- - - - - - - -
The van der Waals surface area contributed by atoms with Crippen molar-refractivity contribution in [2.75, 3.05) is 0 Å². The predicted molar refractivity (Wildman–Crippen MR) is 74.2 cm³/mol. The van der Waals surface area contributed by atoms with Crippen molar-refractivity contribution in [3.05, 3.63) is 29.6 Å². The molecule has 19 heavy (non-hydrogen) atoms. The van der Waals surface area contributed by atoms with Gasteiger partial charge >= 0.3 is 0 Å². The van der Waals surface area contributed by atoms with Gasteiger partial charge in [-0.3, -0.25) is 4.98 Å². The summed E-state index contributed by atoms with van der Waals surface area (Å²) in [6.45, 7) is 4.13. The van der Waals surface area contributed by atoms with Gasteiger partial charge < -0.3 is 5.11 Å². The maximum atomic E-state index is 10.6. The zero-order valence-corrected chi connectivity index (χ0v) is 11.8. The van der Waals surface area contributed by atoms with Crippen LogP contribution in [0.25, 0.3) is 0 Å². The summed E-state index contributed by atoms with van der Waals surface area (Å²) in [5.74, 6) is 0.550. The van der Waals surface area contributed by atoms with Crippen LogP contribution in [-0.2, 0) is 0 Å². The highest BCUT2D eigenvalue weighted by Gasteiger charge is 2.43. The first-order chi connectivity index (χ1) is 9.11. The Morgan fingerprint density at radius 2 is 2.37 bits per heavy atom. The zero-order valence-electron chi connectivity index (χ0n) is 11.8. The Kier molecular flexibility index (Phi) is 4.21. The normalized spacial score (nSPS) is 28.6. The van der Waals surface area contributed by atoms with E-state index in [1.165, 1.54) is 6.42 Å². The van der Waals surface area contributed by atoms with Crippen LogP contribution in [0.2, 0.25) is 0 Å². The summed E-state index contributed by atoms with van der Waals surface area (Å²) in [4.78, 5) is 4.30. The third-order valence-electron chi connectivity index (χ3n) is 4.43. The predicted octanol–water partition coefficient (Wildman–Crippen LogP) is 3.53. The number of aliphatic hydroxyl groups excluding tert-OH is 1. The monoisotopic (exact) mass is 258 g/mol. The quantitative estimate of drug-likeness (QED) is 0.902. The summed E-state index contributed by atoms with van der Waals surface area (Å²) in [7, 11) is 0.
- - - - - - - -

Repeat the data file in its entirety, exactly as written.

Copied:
The van der Waals surface area contributed by atoms with Crippen molar-refractivity contribution in [2.75, 3.05) is 0 Å². The predicted molar refractivity (Wildman–Crippen MR) is 74.2 cm³/mol. The van der Waals surface area contributed by atoms with Crippen molar-refractivity contribution in [3.05, 3.63) is 29.6 Å². The molecule has 19 heavy (non-hydrogen) atoms. The van der Waals surface area contributed by atoms with Gasteiger partial charge >= 0.3 is 0 Å². The van der Waals surface area contributed by atoms with Gasteiger partial charge in [-0.3, -0.25) is 4.98 Å². The summed E-state index contributed by atoms with van der Waals surface area (Å²) in [6.45, 7) is 4.13. The van der Waals surface area contributed by atoms with Gasteiger partial charge < -0.3 is 5.11 Å². The maximum atomic E-state index is 10.6. The zero-order valence-corrected chi connectivity index (χ0v) is 11.8. The van der Waals surface area contributed by atoms with Crippen LogP contribution in [0.25, 0.3) is 0 Å². The summed E-state index contributed by atoms with van der Waals surface area (Å²) in [5.74, 6) is 0.550. The van der Waals surface area contributed by atoms with Crippen LogP contribution in [-0.2, 0) is 0 Å². The highest BCUT2D eigenvalue weighted by Gasteiger charge is 2.43. The first-order chi connectivity index (χ1) is 9.11. The Morgan fingerprint density at radius 2 is 2.37 bits per heavy atom. The zero-order valence-electron chi connectivity index (χ0n) is 11.8. The Kier molecular flexibility index (Phi) is 4.21. The normalized spacial score (nSPS) is 28.6. The van der Waals surface area contributed by atoms with E-state index in [1.165, 1.54) is 6.42 Å². The van der Waals surface area contributed by atoms with Crippen LogP contribution in [0.2, 0.25) is 0 Å². The summed E-state index contributed by atoms with van der Waals surface area (Å²) in [4.78, 5) is 4.30. The third-order valence-electron chi connectivity index (χ3n) is 4.43. The predicted octanol–water partition coefficient (Wildman–Crippen LogP) is 3.53. The number of aliphatic hydroxyl groups excluding tert-OH is 1. The monoisotopic (exact) mass is 258 g/mol. The quantitative estimate of drug-likeness (QED) is 0.902. The summed E-state index contributed by atoms with van der Waals surface area (Å²) in [7, 11) is 0.